Starting Something You Cannot Finish: The Eschatology of Christian Mission

Starting Something You Cannot Finish: The Eschatology of Christian Mission

R. Albert Mohler, Jr.
May 14, 2010

Commencements come and commencements go. There will be thousands of graduation ceremonies around the world this season, and each will mark an important turning point in life. We have become so accustomed to these transitions and the need for marking such occasions that many schools now hold something like a commencement for kindergartners ready for first grade.

Still, there is something momentous about a formal commencement ceremony in an institution of higher learning. Before us today are a host of graduates in all their array, and a distinguished faculty in all its regalia. Any passerby would know that something important is going on here, and most will recognize the basic structure of the event. Degrees will be awarded, pictures will be taken, congratulations will be extended, and all the pomp and circumstance will be observed.

Then, what? To the average observer of an academic graduation, that just about sums it all up. The gowns will be put away, the programs will be filed for memory, the degrees will be hung on walls, and life goes on.

That is where this commencement differs from so many others. Most graduates are sent out to the next phase of life, learning, and profession — encouraged by the congratulations and qualified by newly held degrees. But those who graduate from this school today, though rightly congratulated, are being sent out to put everything they have, everything they are, everything they have learned, and everything they hope for, on the line for mission and ministry in the name of our Lord Jesus Christ.

They are not starting careers. Indeed, this may end their careers. They are not newly-minted professionals. In fact, they may be largely useless in the eyes of the secular world. They are now deployed for a life of ministry that runs counter to the wisdom of the world.

The call to the Christian ministry is a profoundly counter-cultural reality. The conventional wisdom just does not fit. As children, we are taught the adage that we are not to start what we cannot finish. But these ministers of the Gospel will never really finish anything, and they are not very qualified to start anything. As the Apostle Paul told the Corinthians: “According to the grace of God given to me, like a skilled master builder I laid a foundation, and someone else is building upon it. Let each one take care how he builds upon it. For no one can lay a foundation other than that which is laid, which is Jesus Christ.” [1 Corinthians 3:10-11]

They will take their places in a long line of faithful ministers. They will build upon the foundation laid by the apostles, and that foundation is Jesus Christ. They will toil and serve and witness and teach and preach and lead and build, but they will die with more undone than done. Some will serve long, some may serve only a short time in this earthly life, but they will serve a cause they cannot complete; they will tell a story they cannot conclude.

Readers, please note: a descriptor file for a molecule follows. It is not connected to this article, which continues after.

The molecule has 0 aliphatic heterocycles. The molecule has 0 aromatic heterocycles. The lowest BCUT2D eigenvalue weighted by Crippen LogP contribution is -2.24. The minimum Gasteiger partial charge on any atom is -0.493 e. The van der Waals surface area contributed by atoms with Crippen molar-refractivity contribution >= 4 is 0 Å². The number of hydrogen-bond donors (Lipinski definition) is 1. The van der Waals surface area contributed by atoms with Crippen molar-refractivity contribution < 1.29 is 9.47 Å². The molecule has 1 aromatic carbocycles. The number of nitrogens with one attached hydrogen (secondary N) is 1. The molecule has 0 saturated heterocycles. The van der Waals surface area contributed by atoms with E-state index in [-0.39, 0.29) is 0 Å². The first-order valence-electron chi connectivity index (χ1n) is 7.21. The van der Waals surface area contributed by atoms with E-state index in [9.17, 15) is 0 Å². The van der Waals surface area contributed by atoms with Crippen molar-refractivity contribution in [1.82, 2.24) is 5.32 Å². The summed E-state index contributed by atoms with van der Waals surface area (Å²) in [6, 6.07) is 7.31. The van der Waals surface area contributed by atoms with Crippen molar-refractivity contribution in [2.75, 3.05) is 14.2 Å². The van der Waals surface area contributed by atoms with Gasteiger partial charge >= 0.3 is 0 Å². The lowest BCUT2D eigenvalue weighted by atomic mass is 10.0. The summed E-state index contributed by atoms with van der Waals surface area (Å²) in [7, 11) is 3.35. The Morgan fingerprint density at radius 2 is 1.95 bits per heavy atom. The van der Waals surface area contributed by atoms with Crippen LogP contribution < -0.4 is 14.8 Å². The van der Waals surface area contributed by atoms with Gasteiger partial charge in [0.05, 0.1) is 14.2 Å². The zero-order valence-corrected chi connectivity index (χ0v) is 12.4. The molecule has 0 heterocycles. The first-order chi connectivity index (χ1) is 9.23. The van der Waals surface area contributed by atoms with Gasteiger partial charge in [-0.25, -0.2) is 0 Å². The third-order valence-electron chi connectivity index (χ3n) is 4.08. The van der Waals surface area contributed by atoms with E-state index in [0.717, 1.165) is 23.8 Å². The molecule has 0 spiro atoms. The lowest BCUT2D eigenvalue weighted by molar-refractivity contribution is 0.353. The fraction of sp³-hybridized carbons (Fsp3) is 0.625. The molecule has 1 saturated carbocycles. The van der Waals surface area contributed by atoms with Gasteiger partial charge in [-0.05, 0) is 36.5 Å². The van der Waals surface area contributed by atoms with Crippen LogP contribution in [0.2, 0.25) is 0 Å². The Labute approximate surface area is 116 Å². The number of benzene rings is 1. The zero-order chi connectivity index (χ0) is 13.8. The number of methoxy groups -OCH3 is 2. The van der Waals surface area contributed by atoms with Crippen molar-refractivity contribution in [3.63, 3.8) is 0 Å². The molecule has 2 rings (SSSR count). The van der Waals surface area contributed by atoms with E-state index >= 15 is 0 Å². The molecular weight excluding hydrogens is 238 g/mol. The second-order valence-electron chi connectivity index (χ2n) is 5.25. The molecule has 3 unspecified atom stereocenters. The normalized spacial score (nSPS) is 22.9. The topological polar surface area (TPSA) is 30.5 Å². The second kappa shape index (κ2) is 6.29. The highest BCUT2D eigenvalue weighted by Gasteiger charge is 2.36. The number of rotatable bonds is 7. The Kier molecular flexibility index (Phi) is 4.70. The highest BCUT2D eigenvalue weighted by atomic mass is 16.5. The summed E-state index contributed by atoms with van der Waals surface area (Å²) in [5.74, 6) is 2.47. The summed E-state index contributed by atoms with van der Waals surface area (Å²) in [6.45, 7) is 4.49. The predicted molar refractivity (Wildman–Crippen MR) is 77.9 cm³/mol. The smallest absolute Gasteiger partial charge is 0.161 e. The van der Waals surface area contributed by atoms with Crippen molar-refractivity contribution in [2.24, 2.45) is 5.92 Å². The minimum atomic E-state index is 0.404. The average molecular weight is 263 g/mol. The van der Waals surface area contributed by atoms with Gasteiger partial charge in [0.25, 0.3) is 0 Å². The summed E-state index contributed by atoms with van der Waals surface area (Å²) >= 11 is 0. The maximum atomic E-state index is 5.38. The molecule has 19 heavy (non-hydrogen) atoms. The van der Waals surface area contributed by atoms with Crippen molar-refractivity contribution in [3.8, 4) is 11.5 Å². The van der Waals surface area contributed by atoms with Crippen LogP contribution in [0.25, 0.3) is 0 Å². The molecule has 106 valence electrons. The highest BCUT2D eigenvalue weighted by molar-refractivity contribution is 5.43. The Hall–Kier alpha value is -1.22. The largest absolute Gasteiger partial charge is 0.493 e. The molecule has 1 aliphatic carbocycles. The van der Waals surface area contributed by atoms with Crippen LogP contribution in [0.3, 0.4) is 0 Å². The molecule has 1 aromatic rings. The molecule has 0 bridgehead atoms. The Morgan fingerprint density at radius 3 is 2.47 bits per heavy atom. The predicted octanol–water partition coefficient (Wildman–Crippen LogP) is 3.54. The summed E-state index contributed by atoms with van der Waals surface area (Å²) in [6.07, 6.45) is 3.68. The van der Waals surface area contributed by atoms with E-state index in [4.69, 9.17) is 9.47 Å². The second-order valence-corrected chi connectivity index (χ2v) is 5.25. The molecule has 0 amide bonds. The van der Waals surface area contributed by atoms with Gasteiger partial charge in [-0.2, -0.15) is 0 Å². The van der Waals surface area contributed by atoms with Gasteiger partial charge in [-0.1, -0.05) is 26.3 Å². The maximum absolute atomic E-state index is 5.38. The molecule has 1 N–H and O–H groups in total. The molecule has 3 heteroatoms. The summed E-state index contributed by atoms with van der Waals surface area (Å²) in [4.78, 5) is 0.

The American dream does not fit this calling. That dream calls for years of preparation to be followed by formal qualification, decades of professional accomplishment, and a happy retirement. Our hope today must be that these ministers of the Gospel will never retire, for the ministry is never accomplished. They may in due time be redeployed, but never really retired — never ready to rest and merely collect a pension or cash in their retirement accounts and live a life of leisure. They are to serve to the end, learn to the end, teach to the end, and be faithful to the end.

As a matter of fact, the Christian ministry is as concerned about the end as the beginning. With Paul, we look back to the beginning, when Christ declared the establishment of his church, commissioned the church with the Gospel, and promised that the gates of Hell will never prevail against it. But we also look forward to the end, and that ending puts everything into perspective. The Christian ministry is a profoundly eschatological calling.

Consider what John saw in the Book of Revelation, chapter 5:

And between the throne and the four living creatures and among the elders I saw a Lamb standing, as though it had been slain, with seven horns and with seven eyes, which are the seven spirits of God sent out into all the earth. And he went and took the scroll from the right hand of him who was seated on the throne. And when he had taken the scroll, the four living creatures and the twenty-four elders fell down before the Lamb, each holding a harp, and golden bowls full of incense, which are the prayers of the saints. And they sang a new song, saying,

“Worthy are you to take the scroll and to open its seals, for you were slain, and by your blood you ransomed people for God from every tribe and language and people and nation, and you have made them a kingdom and priests to our God, and they shall reign on the earth.” [Revelation 5:6-10, ESV]

This vision of the throne of Christ and the opening of the scroll declares the victory of God in the Lamb, who was slain, and is alone worthy “to receive power and wealth and wisdom and might and honor and glory and blessing.” It is He who sits on the throne forever and ever. It is his marriage supper we await as a multitude with the roar of many waters and like the sound of mighty peals of thunder. He rides the white horse and is faithful and true. He is clothed in a robe dipped in blood and known by the name of the Word of God. He is the one who casts Satan into the pit, who captures the beast, who throws the false prophet and the deceiver into the lake of fire that burns with sulfur. It is He who vindicates his martyrs and brings them to life. It is He for whom Death and Hades give up their dead. It is He from whose mouth comes a sharp sword with which to strike down the nations, and He rules them with a rod of iron. He is the one who makes all things new, who judges the nations and all who have ever lived. He is the Alpha and the Omega, the beginning and the end, and it is He who brings the new heaven and the new earth, the new Jerusalem, prepared as a bride for her husband. It is He who said behold I am coming soon. It is He who completes what only He can begin.